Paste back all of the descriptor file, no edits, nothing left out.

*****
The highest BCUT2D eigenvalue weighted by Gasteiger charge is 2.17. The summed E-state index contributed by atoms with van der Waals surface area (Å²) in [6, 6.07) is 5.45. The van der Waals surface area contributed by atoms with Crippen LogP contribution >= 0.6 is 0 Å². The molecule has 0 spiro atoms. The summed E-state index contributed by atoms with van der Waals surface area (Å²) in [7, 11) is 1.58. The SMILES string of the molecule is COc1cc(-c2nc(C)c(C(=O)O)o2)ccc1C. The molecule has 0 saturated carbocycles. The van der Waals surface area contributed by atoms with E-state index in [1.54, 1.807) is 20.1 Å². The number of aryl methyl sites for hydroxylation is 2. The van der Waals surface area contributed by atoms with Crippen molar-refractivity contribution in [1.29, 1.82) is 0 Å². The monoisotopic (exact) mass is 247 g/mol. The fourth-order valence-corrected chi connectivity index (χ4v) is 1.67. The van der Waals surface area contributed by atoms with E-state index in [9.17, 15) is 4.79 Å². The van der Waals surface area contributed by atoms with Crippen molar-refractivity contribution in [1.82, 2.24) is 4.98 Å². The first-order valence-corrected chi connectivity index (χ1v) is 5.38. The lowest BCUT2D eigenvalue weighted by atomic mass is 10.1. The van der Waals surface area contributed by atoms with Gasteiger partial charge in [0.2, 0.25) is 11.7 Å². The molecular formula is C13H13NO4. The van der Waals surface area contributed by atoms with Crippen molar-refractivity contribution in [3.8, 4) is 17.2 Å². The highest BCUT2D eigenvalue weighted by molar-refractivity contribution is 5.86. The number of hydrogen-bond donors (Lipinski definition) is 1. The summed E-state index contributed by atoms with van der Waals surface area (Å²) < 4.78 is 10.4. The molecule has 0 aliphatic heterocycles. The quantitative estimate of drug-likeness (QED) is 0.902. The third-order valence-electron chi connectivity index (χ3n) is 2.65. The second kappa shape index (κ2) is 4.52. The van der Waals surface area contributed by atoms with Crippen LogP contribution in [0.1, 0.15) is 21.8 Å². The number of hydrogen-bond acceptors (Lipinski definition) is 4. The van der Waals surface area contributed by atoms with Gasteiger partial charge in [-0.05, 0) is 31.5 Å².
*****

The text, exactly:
The highest BCUT2D eigenvalue weighted by Gasteiger charge is 2.17. The summed E-state index contributed by atoms with van der Waals surface area (Å²) in [6, 6.07) is 5.45. The van der Waals surface area contributed by atoms with Crippen LogP contribution >= 0.6 is 0 Å². The molecule has 0 spiro atoms. The summed E-state index contributed by atoms with van der Waals surface area (Å²) in [7, 11) is 1.58. The SMILES string of the molecule is COc1cc(-c2nc(C)c(C(=O)O)o2)ccc1C. The molecule has 0 saturated carbocycles. The van der Waals surface area contributed by atoms with E-state index in [1.54, 1.807) is 20.1 Å². The number of aryl methyl sites for hydroxylation is 2. The van der Waals surface area contributed by atoms with Crippen molar-refractivity contribution in [1.29, 1.82) is 0 Å². The monoisotopic (exact) mass is 247 g/mol. The fourth-order valence-corrected chi connectivity index (χ4v) is 1.67. The van der Waals surface area contributed by atoms with E-state index in [9.17, 15) is 4.79 Å². The van der Waals surface area contributed by atoms with Crippen molar-refractivity contribution in [1.82, 2.24) is 4.98 Å². The first-order valence-corrected chi connectivity index (χ1v) is 5.38. The lowest BCUT2D eigenvalue weighted by atomic mass is 10.1. The van der Waals surface area contributed by atoms with Gasteiger partial charge in [0.2, 0.25) is 11.7 Å². The molecular formula is C13H13NO4. The van der Waals surface area contributed by atoms with Crippen molar-refractivity contribution in [3.8, 4) is 17.2 Å². The highest BCUT2D eigenvalue weighted by molar-refractivity contribution is 5.86. The number of hydrogen-bond donors (Lipinski definition) is 1. The summed E-state index contributed by atoms with van der Waals surface area (Å²) < 4.78 is 10.4. The molecule has 0 aliphatic heterocycles. The quantitative estimate of drug-likeness (QED) is 0.902. The third-order valence-electron chi connectivity index (χ3n) is 2.65. The second kappa shape index (κ2) is 4.52. The van der Waals surface area contributed by atoms with Crippen LogP contribution in [0.1, 0.15) is 21.8 Å². The number of hydrogen-bond acceptors (Lipinski definition) is 4. The van der Waals surface area contributed by atoms with Gasteiger partial charge in [-0.05, 0) is 31.5 Å².